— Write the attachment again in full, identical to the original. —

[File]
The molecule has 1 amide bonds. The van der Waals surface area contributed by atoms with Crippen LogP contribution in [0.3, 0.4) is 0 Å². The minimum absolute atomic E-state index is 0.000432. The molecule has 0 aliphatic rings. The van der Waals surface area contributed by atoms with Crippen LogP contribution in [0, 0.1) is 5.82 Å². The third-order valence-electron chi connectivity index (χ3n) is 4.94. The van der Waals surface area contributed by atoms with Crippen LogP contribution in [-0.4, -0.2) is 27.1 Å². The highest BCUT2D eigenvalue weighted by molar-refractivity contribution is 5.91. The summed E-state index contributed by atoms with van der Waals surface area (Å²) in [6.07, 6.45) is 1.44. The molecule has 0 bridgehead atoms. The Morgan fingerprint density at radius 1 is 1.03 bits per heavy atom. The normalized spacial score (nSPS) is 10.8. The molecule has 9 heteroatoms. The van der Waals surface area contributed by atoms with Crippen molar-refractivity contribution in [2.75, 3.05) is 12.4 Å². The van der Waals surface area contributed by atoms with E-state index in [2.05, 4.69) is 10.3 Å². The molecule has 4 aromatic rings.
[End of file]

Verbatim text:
The molecule has 1 amide bonds. The van der Waals surface area contributed by atoms with Crippen LogP contribution in [0.3, 0.4) is 0 Å². The minimum absolute atomic E-state index is 0.000432. The molecule has 0 aliphatic rings. The van der Waals surface area contributed by atoms with Crippen LogP contribution in [0, 0.1) is 5.82 Å². The third-order valence-electron chi connectivity index (χ3n) is 4.94. The van der Waals surface area contributed by atoms with Crippen LogP contribution in [-0.4, -0.2) is 27.1 Å². The highest BCUT2D eigenvalue weighted by molar-refractivity contribution is 5.91. The summed E-state index contributed by atoms with van der Waals surface area (Å²) in [6.07, 6.45) is 1.44. The molecule has 0 bridgehead atoms. The Morgan fingerprint density at radius 1 is 1.03 bits per heavy atom. The normalized spacial score (nSPS) is 10.8. The molecule has 9 heteroatoms. The van der Waals surface area contributed by atoms with Crippen molar-refractivity contribution in [2.75, 3.05) is 12.4 Å². The van der Waals surface area contributed by atoms with E-state index in [2.05, 4.69) is 10.3 Å². The molecule has 4 aromatic rings.